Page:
It's been a while since I've had a chance to stop and update this thing. After spending a little while in Bangkok, I took a two day trip down south to the town of Phetchaburi. It's a little off the tourist trail, and I'd forgotten how nice it is to visit places like that. The people were far friendlier, the accomodation cheaper, and the food more authentic. It just felt very comfortable to be away from all the tourist restaurants and touts and all that stuff. The plan was to spend a day exploring the city, and a day on the beach, but the beach turned out to be less than ideal. The water was a dirty brown color, and although the place was packed with thais, no one really seemed to be too excited to get in the water. I scrapped the day at the beach, and decided to spend some time exploring the nearby cave temples and do a bit of hiking.
There are three or four different cave temples in Phetchaburi. The Lao Thang temple was the biggest, and most popular. Upon arriving, we (Haley and I) found the parking lot to be overrun by monkeys. They were everywhere. We were the only visitors that day, and the staff of tour guides seemed more than happy to show us all around and give us some bananas so that we could feed the monkeys. I'm sure it would have been a great picture to see me surrounded by around 50 monkeys, all reaching for the bananas, but the guy who offered to take the pictures wasn't the greatest with a camera. All the pictures are off-center, tilted to one side, and cut out all the monkeys. Not that the pictures I take are any good either, but it would have been nice to get some pictures of me with the monkeys. Anyway, the cave temples were allright. I took a lot of pictures, but I'm not really to interested in going through all of the motions of praying to the buddha statues. My favorite part was that the monk who took care of the cave temple was armed with a slingshot to keep the mischevious monkeys from running off with the offerings and breaking the statues. After the cave temple, we visited Khao Wang hill, which is a large hill in the middle of the city with a palace built on top. As with the rest of the city, the hill was overrun with monkeys, and I took far too many pictures.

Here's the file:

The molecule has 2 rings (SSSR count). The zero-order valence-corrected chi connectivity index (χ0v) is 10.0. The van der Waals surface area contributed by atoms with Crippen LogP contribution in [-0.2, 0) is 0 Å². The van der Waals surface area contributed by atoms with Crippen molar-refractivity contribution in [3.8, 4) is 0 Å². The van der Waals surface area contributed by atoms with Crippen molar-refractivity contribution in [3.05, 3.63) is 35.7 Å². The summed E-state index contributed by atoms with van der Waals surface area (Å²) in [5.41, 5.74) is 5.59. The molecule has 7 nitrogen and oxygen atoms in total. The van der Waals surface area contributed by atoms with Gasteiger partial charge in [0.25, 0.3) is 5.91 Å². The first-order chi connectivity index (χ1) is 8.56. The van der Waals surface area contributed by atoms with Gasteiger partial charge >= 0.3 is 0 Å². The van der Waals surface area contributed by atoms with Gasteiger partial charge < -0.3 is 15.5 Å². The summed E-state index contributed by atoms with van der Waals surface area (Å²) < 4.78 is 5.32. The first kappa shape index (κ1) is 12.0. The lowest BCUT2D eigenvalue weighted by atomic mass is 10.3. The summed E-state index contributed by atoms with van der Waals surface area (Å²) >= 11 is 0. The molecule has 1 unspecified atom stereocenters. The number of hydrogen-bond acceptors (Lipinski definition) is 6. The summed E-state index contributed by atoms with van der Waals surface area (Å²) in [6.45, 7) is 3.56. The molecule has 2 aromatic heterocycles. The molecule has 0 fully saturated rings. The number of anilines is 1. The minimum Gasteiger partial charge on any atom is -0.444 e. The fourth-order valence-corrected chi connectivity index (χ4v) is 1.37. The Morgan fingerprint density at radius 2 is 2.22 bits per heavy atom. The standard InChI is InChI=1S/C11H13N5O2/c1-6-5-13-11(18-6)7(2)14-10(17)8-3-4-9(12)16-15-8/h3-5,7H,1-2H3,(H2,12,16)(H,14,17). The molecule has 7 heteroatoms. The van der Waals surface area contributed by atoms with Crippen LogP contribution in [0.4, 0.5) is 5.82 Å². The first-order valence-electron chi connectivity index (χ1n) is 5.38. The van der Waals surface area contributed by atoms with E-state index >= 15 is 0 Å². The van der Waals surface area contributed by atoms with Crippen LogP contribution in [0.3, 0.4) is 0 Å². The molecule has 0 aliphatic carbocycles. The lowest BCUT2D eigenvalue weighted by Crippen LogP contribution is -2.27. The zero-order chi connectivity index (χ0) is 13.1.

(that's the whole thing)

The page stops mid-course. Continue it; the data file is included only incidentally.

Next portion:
The next day we caught an early bus back to Bangkok and I got to do some exploring before I finally had to leave the next morning. I wandered around the city and visited a few temples and markets and all that stuff that I hadn't had time to do. I bought a hammock for $1.50, and also bought a few small amulets from the amulet market near the grand palace. I expected it to be more for tourists than anything, but was pleasantly surprised to find that almost all the customers were Thais. Monks, taxi drivers, and various other people were looking carefully at all the amulets and pendants. I couldn't read any of the Thai, so I'm not really sure what the amulets I bought are supposed to do. All I had to go on was pretty designs, and with my luck, I probably bought some that are supposed to enhance fertility instead of do something useful for me like prevent accidents or illness. I'll let you know if I have any babies.
On the way back to the hotel, I stopped by the 7-11 on Khao San road for a bottle of water. I have a tendency to run into people I know in very odd places, and apparently Bangkok is one of them. I passed Tim Chakos 20 miles from the nearest road when hiking the Pacific Crest Trail. I bumped into Dan Munro at the far end of Lake Chelan where the only way to get there is by boat. I can now add meeting Laura Burkhart (a girl from my high school, for those of you who don't know) in a 7-11 in Bangkok. Small world.
The rest of my time in Bangkok was spent trying to eat as much Thai food as I could. Chennai, India is up next, and I'm ready for another adventure.